With new battery tech, future cars could be powered by their bodywork

Researchers from Imperial College London and Volvo are developing a prototype material that's strong and light enough to be used as a car's skin but can store and discharge electrical energy.
Written by Andrew Nusca, Contributor

New battery technology could help cars of the future use their own bodywork as a battery.

Researchers from Imperial College London and European partners that include Volvo are developing a prototype material that's strong and light enough to be used as a car's skin but can store and discharge electrical energy.

The plan of the €3.4 million (approx. $4.65 million U.S.) project is to bolster the charging capacity of plug-in hybrid electric vehicles to make them lighter and more energy efficient, allowing drivers to travel longer distances before needing to recharge.

The composite material is made of carbon fibers and a polymer resin and can store and discharge large amounts of energy much more quickly than conventional batteries.

The material does not use chemical processes, making it quicker to recharge than conventional batteries. Unlike conventional chemical batteries, the recharging process also causes little degradation in the composite material.

The material has been patented by Imperial. Researchers believe it could also be used as both battery and shell of consumer electronic devices such as mobile phones and computers. Without conventional batteries, the devices could be smaller and more lightweight.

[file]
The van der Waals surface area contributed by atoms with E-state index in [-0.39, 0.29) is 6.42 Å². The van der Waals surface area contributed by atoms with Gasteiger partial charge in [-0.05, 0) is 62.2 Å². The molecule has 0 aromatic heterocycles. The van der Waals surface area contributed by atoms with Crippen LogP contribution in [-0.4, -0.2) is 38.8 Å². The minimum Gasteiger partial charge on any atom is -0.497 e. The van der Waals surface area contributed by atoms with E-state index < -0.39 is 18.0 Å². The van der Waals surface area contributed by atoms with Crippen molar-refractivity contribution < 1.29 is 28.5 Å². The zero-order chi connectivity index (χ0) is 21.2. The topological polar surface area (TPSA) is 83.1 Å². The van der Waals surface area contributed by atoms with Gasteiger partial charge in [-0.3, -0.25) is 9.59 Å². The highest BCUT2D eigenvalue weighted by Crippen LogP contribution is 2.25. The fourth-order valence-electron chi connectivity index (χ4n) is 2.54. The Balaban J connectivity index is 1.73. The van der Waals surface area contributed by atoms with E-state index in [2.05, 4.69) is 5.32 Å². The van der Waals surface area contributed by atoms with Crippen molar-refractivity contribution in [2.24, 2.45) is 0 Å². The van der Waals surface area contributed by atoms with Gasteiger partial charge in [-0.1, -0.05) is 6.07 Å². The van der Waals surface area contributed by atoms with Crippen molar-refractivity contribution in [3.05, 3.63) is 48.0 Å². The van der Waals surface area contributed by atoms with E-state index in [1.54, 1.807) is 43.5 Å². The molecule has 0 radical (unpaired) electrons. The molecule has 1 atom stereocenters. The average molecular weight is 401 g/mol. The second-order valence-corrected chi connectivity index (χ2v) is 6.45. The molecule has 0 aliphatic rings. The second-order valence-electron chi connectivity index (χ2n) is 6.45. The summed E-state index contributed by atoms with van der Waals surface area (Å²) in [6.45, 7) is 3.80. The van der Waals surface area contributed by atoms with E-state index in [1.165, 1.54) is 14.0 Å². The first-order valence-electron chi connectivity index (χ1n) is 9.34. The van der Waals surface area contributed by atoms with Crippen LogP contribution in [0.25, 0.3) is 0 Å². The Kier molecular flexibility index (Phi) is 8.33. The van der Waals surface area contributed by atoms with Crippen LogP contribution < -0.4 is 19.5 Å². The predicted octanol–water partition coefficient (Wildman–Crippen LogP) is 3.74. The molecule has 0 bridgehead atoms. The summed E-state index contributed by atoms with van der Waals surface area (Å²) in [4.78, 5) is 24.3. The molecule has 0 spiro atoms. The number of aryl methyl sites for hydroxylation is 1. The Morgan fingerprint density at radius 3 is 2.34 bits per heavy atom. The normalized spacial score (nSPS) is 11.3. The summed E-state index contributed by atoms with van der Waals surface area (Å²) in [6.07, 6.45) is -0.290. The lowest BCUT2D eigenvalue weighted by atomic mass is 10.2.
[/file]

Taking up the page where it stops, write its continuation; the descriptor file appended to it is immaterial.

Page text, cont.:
"We are really excited about the potential of this new technology," said Imperial professor and project coordinator Emile Greenhalgh in a statement. "We think the car of the future could be drawing power from its roof, its bonnet or even the door, thanks to our new composite material. Even the Sat Nav could be powered by its own casing."

There is still much work to be done with the composite material. Researchers plan to develop it so that it would replace the metal flooring in a car's wheel well, and Volvo is investigating the possibility of fitting the wheel well component into prototype cars for testing.

Moving forward, the first priority is to develop the material to store more energy and improve its mechanical properties by growing carbon nanotubes on the surface of the carbon fibers -- which would increase the surface area of the material and thus improve its capacity to store more energy.

The other factor at play: can the composite material be manufactured on an industrial scale?

European academic and industrial partners for the project include Swerea SICOMP, INASCO Hella, Chalmers, Advanced Composites Group, Nanocyl, Volvo Car Corporation, Bundesanstalt Fur Materialforschung undprufung, ETC Battery and Fuel Cells Sweden.

Images: Volvo's ReCharge hybrid concept car; Volvo C30 BEV dashboard

This post was originally published on Smartplanet.com

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